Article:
CANTON – It’s hard to create rivalries in bowling with how fickle the sport can be and how different teams win so often. But the Flint Kearsley and Mason girls programs have appeared to start a nice rivalry in Division 2.
Two years ago in the semifinals, Mason ended Kearsley’s six-year run as state champion en route to winning it all.
Last year, Kearsley avenged that loss, beating Mason in the championship match to reclaim the throne.
The team portion of the 2022 MHSAA Division 2 Finals turned out to be a three-peat, with Kearsley and Mason once again squaring off in the championship match.
This one ended up going to Kearsley, which rallied from a 25-pin deficit after the two Baker games to earn a 1,178-1,143 victory over the Bulldogs and claim its seventh Division 2 Finals title in eight years.
“I do know the long history between Mason and Kearsley,” said Hornets first-year head coach Kailee Tubbs as she and her team wiped away tears of joy during the celebration. “I think it’s one of those things where we really look forward every year to facing them.”
Kearsley beat Mason 850-790 in the regular game to prevail, with Lydia Boggs setting the pace with a 191. The Hornets finished first in the qualifying block and stayed hot through the final to earn a wire-to-wire victory.
“I just wanted them to stay loose,” Tubbs said. “The biggest thing was having them relax.”
Mason head coach Russ Whipple said it’s been a lot of fun establishing a rivalry with a program like Kearsley, but that it just wasn’t meant to be for his team in the regular game.
“We were right there at the end and didn’t have a couple of things fall our way,” Whipple said. “I don’t think either team scored exceptionally well that last game. It was just one of those things, and it’s how it goes.”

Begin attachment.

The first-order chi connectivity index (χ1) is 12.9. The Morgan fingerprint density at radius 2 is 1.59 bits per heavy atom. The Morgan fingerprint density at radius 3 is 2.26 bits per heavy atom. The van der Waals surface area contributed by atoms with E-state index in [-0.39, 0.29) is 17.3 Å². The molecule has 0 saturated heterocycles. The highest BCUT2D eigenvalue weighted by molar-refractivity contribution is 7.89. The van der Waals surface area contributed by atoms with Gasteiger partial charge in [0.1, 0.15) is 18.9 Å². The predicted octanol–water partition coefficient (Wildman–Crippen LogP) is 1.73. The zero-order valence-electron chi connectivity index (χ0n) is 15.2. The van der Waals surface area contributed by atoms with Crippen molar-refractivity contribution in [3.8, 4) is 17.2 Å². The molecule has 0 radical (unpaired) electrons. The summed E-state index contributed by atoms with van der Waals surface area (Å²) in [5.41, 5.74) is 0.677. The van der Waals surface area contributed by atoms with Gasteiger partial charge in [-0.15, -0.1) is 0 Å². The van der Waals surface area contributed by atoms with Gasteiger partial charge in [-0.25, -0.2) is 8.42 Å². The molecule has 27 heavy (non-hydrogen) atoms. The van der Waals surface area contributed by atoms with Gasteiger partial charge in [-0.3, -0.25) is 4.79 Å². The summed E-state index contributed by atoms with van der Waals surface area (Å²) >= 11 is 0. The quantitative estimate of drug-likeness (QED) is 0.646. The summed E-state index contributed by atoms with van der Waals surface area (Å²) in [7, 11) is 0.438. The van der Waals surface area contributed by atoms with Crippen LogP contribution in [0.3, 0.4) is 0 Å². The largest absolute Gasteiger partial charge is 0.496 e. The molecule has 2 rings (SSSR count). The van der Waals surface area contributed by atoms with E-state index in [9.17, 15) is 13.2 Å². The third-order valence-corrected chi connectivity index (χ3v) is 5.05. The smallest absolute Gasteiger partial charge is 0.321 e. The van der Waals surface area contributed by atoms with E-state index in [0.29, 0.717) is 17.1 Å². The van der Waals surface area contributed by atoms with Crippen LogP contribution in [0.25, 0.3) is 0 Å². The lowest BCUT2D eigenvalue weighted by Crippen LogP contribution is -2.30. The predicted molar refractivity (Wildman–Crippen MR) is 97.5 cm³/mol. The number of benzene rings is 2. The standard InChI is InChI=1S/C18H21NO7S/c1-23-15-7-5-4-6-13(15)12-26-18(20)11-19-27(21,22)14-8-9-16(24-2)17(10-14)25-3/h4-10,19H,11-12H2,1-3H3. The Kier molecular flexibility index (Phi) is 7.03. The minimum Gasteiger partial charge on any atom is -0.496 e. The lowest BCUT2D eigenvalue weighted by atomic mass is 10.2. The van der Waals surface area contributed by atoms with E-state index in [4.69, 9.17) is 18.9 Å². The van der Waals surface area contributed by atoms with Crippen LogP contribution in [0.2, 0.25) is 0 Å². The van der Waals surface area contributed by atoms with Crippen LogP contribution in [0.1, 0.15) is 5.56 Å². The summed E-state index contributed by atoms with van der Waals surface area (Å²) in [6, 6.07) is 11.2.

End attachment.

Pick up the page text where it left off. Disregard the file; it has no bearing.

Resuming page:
In the boys competition, Grand Rapids Northview won its first Finals title in what also was a wire-to-wire victory.
The Wildcats finished first out of the qualifying block and kept their rhythm throughout, earning a 1,287-1,229 win over Tecumseh in the championship match.
“We’ve made it to match play the last three years and been knocked out in the first round,” Northview head coach Harold Klukowski said. “This one is special. I brought the same exact team back from last year and the state didn’t recognize the guys. We came from unranked to No. 1.”
Just like the Kearsley girls, Northview rallied after trailing going into the regular game.
Tecumseh held an eight-pin lead after the two Baker games, but Northview won the regular game 929-863 with David Frey at 217 leading three Wildcats above 200.
“Experience and trust,” Klukowski described as the difference this year. “The guys didn’t bite, and they didn’t bicker. They listened to the coaches, and they executed. It was a grind in the Bakers. The guys struggled to find their shot early. After that, they settled in and made good shots.”
Tecumseh was making its second appearance in the championship match in four years after also finishing runner-up in 2019.
Despite coming up short of a title, there’s a lot of reason for optimism for Tecumseh with a sophomore-dominated lineup and only one senior.
“We were in the final four last year, so another step closer,” Tecumseh head coach Eric Wigner said. “We’ll just keep working at it, and hopefully next year will be our year.”
The Kearsley girls earned a 1,125-1,109 win over St. Clair Shores Lake Shore in a quarterfinal before defeating Carleton Airport in the semifinals, 1,264-1,220.
The Northview boys downed 2021 champion Dearborn Divine Child in the quarterfinals, 1,460-1,331, before earning a 1,347-1,323 win over Jackson Northwest in the semifinals.
PHOTOS (Top) The Flint Kearsley girls team huddles after repeating as Division 2 champion Friday. (Middle) The Grand Rapids Northview boys celebrate their first title. (Click for more from Champions Photography.)
WATERFORD – All Waterford Mott head boys bowling coach Rob Hanson wanted to do was have a personal practice session.
Little did he know it would randomly plant a seed that would eventually produce some state high school bowling history.